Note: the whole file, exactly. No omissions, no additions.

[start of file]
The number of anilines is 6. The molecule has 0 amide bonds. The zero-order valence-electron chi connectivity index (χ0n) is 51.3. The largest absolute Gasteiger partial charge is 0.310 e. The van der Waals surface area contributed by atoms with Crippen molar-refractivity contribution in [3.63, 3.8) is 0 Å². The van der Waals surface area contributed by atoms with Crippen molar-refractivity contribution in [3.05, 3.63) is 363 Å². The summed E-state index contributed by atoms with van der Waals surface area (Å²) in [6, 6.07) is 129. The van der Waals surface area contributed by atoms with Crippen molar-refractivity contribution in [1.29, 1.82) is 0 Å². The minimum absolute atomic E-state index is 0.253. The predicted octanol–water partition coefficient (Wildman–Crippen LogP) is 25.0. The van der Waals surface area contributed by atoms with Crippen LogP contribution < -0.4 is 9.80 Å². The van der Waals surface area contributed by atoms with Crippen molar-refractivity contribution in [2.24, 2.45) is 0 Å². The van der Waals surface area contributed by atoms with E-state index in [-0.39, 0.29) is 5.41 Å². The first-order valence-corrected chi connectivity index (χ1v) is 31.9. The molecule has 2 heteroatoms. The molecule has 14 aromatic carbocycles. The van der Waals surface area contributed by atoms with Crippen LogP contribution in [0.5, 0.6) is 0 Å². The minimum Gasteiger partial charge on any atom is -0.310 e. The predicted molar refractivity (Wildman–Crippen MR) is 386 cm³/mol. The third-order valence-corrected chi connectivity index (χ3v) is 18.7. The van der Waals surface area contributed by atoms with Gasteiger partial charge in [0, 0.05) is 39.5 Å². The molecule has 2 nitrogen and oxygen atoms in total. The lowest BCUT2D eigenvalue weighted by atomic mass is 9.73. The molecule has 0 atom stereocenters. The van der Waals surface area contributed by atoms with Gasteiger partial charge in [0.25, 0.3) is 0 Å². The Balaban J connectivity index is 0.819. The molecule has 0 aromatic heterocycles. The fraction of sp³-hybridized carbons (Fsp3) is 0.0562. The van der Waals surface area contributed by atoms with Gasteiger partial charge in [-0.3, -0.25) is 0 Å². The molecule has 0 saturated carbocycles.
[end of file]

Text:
The number of anilines is 6. The molecule has 0 amide bonds. The zero-order valence-electron chi connectivity index (χ0n) is 51.3. The largest absolute Gasteiger partial charge is 0.310 e. The van der Waals surface area contributed by atoms with Crippen molar-refractivity contribution in [3.63, 3.8) is 0 Å². The van der Waals surface area contributed by atoms with Crippen molar-refractivity contribution in [3.05, 3.63) is 363 Å². The summed E-state index contributed by atoms with van der Waals surface area (Å²) in [6, 6.07) is 129. The van der Waals surface area contributed by atoms with Crippen molar-refractivity contribution in [1.29, 1.82) is 0 Å². The minimum absolute atomic E-state index is 0.253. The predicted octanol–water partition coefficient (Wildman–Crippen LogP) is 25.0. The van der Waals surface area contributed by atoms with Crippen LogP contribution < -0.4 is 9.80 Å². The van der Waals surface area contributed by atoms with Crippen molar-refractivity contribution in [2.24, 2.45) is 0 Å². The van der Waals surface area contributed by atoms with E-state index in [-0.39, 0.29) is 5.41 Å². The first-order valence-corrected chi connectivity index (χ1v) is 31.9. The molecule has 2 heteroatoms. The molecule has 14 aromatic carbocycles. The van der Waals surface area contributed by atoms with Crippen LogP contribution in [0.5, 0.6) is 0 Å². The minimum Gasteiger partial charge on any atom is -0.310 e. The predicted molar refractivity (Wildman–Crippen MR) is 386 cm³/mol. The third-order valence-corrected chi connectivity index (χ3v) is 18.7. The van der Waals surface area contributed by atoms with Gasteiger partial charge in [0, 0.05) is 39.5 Å². The molecule has 2 nitrogen and oxygen atoms in total. The lowest BCUT2D eigenvalue weighted by atomic mass is 9.73. The molecule has 0 atom stereocenters. The van der Waals surface area contributed by atoms with Gasteiger partial charge in [0.25, 0.3) is 0 Å². The Balaban J connectivity index is 0.819. The molecule has 0 aromatic heterocycles. The fraction of sp³-hybridized carbons (Fsp3) is 0.0562. The van der Waals surface area contributed by atoms with Gasteiger partial charge in [-0.3, -0.25) is 0 Å². The molecule has 0 saturated carbocycles.